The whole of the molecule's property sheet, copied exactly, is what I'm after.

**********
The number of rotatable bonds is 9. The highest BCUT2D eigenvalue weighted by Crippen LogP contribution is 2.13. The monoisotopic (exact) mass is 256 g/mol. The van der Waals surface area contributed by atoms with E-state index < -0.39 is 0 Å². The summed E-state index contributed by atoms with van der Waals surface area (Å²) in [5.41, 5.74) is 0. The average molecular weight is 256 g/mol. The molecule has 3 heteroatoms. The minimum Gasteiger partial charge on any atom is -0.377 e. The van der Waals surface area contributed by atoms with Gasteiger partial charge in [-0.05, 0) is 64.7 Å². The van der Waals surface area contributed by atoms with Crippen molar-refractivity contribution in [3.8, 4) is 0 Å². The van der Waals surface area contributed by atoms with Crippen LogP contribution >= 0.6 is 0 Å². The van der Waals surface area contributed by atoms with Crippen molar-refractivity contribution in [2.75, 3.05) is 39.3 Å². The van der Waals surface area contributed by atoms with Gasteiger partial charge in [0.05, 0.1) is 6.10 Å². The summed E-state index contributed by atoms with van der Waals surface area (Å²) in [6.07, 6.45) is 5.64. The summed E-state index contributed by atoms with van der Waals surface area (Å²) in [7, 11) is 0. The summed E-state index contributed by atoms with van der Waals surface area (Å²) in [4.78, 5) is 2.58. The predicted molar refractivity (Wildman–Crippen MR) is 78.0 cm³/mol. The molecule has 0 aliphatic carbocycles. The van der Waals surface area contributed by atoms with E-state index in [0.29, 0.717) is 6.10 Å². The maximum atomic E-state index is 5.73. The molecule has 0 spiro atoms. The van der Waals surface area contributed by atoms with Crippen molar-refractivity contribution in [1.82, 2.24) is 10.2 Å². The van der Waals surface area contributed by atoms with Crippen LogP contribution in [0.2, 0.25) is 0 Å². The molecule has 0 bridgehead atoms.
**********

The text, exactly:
The number of rotatable bonds is 9. The highest BCUT2D eigenvalue weighted by Crippen LogP contribution is 2.13. The monoisotopic (exact) mass is 256 g/mol. The van der Waals surface area contributed by atoms with E-state index < -0.39 is 0 Å². The summed E-state index contributed by atoms with van der Waals surface area (Å²) in [5.41, 5.74) is 0. The average molecular weight is 256 g/mol. The molecule has 3 heteroatoms. The minimum Gasteiger partial charge on any atom is -0.377 e. The van der Waals surface area contributed by atoms with Gasteiger partial charge in [-0.05, 0) is 64.7 Å². The van der Waals surface area contributed by atoms with Crippen molar-refractivity contribution in [3.8, 4) is 0 Å². The van der Waals surface area contributed by atoms with Crippen LogP contribution >= 0.6 is 0 Å². The van der Waals surface area contributed by atoms with Crippen molar-refractivity contribution in [2.75, 3.05) is 39.3 Å². The van der Waals surface area contributed by atoms with Gasteiger partial charge in [0.05, 0.1) is 6.10 Å². The summed E-state index contributed by atoms with van der Waals surface area (Å²) in [6.07, 6.45) is 5.64. The summed E-state index contributed by atoms with van der Waals surface area (Å²) in [7, 11) is 0. The summed E-state index contributed by atoms with van der Waals surface area (Å²) in [4.78, 5) is 2.58. The predicted molar refractivity (Wildman–Crippen MR) is 78.0 cm³/mol. The molecule has 0 aliphatic carbocycles. The van der Waals surface area contributed by atoms with E-state index in [0.29, 0.717) is 6.10 Å². The maximum atomic E-state index is 5.73. The molecule has 0 spiro atoms. The van der Waals surface area contributed by atoms with Crippen molar-refractivity contribution in [1.82, 2.24) is 10.2 Å². The van der Waals surface area contributed by atoms with Crippen LogP contribution in [0.2, 0.25) is 0 Å². The molecule has 0 bridgehead atoms.